The Invisible, Accountable, Translator

Published 12th July 2011
post thumbnail

The Invisible, Accountable, Translator

The invisibility of the translator is an oft-discussed topic in this industry. It is something we try to combat with our ‘Translator of the Week’ blogs. Sadly, translation is one of the few professions where the actual professionals, who train for years to become qualified, remain completely unacknowledged by most. However, this is not always the case with literary translation. Many have heard of the odd translation which has been deemed better than the original. Or which has won an award, and in these cases the translator will get some well-deserved credit.

Translator’s lack of invisibility

One case in which the opposite – the translator’s lack of invisibility – can be a problem arose recently in Turkey. According to Turkey’s publishing laws, a translator can be considered as accountable as an author for the content they translate. Suha Sertabiboğlu, the translator of William S. Burroughs’ The Soft Machine and its Turkish publisher are currently on trial for writing and publishing pornography. They face a prison sentence of up to three years.

Those familiar with Burroughs’ work will know that it is heavily focused on drug addiction. It is not something which is suitable to be read by children. Some would consider his work obscene, but whether that makes it pornographic is another question entirely. I think it is fairly safe to say that most people would now class Burroughs’ work as ‘literature’. Although it was a different matter when first written, and that is what the ongoing trial is currently trying to establish.

Fear of prosecution

I’m not going to get into the wider freedom of speech implications here. I’m just interested in what this means for translators. Personally, I think the fact that proceedings has even been started is quite a frightening prospect for many linguists. Does this mean that translators would now have to turn down work on texts which are even slightly provocative, through fear of prosecution?

Though I doubt many countries would follow suit. This is something that could make a lot of translators question which jobs they accept. Some would already refuse an assignment which conflicted with their personal ethics. What if a text they would otherwise accept is offensive to certain groups? Should they refuse it in case they are held accountable for causing offence?

I think this is a worrying precedent, and I really do hope for a favourable outcome for the translator and publisher involved. What are your opinions on this?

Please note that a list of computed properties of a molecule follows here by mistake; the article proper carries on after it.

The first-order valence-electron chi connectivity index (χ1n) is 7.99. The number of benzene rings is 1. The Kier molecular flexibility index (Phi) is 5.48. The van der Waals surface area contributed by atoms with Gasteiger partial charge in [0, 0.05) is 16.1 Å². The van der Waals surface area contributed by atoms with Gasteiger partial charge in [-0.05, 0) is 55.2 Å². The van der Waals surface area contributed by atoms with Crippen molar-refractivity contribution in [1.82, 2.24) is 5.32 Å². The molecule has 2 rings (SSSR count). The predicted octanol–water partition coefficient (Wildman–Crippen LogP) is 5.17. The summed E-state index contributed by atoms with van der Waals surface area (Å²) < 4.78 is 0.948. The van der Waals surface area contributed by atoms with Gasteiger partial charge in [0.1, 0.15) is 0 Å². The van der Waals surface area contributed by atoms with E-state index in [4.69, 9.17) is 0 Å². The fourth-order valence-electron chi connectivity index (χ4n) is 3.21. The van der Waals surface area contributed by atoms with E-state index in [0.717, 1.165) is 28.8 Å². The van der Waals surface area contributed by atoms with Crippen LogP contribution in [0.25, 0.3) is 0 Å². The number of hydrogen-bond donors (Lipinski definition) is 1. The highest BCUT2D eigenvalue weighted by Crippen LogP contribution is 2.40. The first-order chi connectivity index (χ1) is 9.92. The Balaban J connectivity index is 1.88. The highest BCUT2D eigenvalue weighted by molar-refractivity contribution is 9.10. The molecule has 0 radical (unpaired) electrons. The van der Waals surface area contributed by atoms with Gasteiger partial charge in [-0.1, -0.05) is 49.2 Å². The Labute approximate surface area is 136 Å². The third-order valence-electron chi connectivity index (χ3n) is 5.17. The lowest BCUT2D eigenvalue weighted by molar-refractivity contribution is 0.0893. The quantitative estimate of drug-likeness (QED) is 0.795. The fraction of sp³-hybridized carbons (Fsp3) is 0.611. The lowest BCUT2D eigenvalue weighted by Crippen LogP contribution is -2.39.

disney-institute-lingua-translations 178 × 75
amazon-lingua-translations 120 × 28
procter-gamble - Lingua Translations 114 × 92
london-partners-lingua-translations 154 × 101
Swansea City | Lingua Translations 154 x 146
Man City | Lingua Translations 154 × 154
FC_Barcelona_(crest) 154 × 156
Star_Wars_Logo.svg_-1 1280 × 773
FiFA | lingua Translations 154 × 86
The-Score 232x120
M & S 271 × 186
Walmart-Lingua Translations 232 × 65
Welsh Government & Lingua Translations 400 × 400
Costco & Lingua Translations 232 × 155


TUI-Group Testimonial 205 × 46 EN

Ian Chapman – Director of Holiday Experience –

“Lingua Translations provides instant multi-lingual options for TUI’s 24/7 Holidayline, so 24 hours a day, 365 days of the year TUI’s customers are connected to an interpreter instantaneously. This service is designed to help holidaymakers who find themselves in difficulty and require non-English language assistance.

The service offered by Lingua Translations provides us with instant translation for every destination we travel to, and has proved invaluable.”

Do you know how many different languages Ed Sheeran has sung in?

It’s no secret that Ed Sheeran wrote his latest album while traveling the world and soaking up different cultures and styles of music. But he went further than that. He also isn’t afraid to delve into the world of languages either. What’s most impressive is his commitment to getting the foreign lyrics and their pronunciation …

Read More

International French Fries Day

Today is one of the best day of the year: the international French Fries Day. But let’s find out something about most people’s favourite guilty pleasure. Apparently, French fries are not French at all. Their origin can be tracked back to Belgium, where potatoes were allegedly being fried in the late-1600s. The legend says that …

Read More
Get a quote today